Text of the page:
Charline von Heyl is a contemporary German painter known for her dynamic abstract works.
Von Heyl’s oeuvre is inspired by both popular culture and art historical references. “My paintings usually hide their traces and their own history,” she has said of her work. “They have weird shifts where you don’t expect them, and at their best they will have an auratic presence despite themselves. It’s not about mystifying anything; it’s about lengthening the time of pleasure. Or torture.” Born in 1960 in Mainz, Germany, she went on to study under the artist Fritz Schwegler at the Kunstakademie Düsseldorf. In the 1980s, she moved to Cologne where she worked alongside prevalent German painters, such as Martin Kippenberger and Christopher Wool between New York, NY and Marfa, TX. Today, her works are held in the collections of the Whitney Museum of American Art in New York, the Tate Gallery in London, and the Museum of Contemporary Art in Los Angeles, among others.
Over the past two decades, Charline von Heyl has created a diverse body of paintings and works on paper.
Combining loose gestures with abstracted forms, geometric references, and occasionally bits of language, Von Heyl shies away from any sense of strict formal composition, opting instead for experimental works that reflect an eclectic approach to materials and form. Employing a variety of techniques, including wiping, sanding, scratching, applying bleeds and washes, and taping,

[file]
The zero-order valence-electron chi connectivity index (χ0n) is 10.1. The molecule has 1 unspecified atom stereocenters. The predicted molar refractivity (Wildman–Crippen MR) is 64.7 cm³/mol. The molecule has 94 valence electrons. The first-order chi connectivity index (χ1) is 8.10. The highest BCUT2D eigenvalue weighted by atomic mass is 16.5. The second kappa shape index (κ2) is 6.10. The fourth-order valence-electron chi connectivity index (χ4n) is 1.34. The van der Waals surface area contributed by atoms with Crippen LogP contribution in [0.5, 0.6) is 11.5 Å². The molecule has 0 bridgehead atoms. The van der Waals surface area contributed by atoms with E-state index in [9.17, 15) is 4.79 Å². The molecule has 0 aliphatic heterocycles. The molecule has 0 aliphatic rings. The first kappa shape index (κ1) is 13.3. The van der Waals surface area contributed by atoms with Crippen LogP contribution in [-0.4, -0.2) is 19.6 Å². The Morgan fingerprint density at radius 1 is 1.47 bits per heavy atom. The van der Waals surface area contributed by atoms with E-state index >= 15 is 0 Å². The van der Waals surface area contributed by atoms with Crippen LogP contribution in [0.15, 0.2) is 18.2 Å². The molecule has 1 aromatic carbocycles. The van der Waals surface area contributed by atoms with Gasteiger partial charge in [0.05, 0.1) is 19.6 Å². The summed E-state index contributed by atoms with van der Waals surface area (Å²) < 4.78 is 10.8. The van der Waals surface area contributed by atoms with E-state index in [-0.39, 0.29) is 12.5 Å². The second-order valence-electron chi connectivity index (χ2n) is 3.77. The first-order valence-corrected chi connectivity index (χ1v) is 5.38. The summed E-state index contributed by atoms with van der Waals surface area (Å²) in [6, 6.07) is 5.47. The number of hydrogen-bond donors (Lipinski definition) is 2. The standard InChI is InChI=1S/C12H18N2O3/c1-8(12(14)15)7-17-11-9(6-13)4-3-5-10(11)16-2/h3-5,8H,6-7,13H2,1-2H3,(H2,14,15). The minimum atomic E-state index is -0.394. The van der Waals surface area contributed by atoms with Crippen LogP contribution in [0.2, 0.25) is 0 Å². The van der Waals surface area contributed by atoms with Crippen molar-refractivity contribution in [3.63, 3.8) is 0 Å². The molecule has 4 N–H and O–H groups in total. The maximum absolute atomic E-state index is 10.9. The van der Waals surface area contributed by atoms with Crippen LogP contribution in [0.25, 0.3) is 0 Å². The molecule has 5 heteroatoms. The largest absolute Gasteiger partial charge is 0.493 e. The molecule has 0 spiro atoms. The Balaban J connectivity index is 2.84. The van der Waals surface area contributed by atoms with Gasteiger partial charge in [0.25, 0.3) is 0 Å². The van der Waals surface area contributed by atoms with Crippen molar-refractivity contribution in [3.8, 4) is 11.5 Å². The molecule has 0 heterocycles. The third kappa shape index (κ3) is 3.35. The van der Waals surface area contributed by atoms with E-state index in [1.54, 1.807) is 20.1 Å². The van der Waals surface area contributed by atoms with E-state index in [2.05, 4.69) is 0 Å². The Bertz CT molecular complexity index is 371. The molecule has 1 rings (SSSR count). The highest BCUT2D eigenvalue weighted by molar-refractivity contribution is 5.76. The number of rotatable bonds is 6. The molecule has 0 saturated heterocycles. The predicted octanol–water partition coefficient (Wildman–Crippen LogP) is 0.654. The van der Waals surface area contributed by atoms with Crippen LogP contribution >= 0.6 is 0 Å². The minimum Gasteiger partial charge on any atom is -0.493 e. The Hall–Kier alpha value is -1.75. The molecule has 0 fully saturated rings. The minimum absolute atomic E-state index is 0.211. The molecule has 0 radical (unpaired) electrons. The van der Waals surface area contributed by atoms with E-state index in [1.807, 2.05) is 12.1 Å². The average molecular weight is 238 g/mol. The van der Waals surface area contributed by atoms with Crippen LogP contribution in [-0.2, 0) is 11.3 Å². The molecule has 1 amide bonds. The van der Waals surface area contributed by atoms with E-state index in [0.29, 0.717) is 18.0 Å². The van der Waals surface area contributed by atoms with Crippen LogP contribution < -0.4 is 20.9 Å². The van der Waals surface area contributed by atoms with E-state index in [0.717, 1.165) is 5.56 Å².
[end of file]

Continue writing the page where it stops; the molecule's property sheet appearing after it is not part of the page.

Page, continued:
Charline von Heyl explores the many possibilities for painting. Similarly, her palette deflects any reliance on a consistent use of color, and a survey of her work reveals a spectrum of color, from gray-scale and sepia tones to bold pinks, yellows, and blues.Von Heyl has been the subject of solo exhibitions at numerous notable institutions including the Institute of Contemporary Art in Boston, the Tate Liverpool, the Institute of Contemporary Art in Philadelphia, the Dallas Museum of Art, and the Vienna Secession.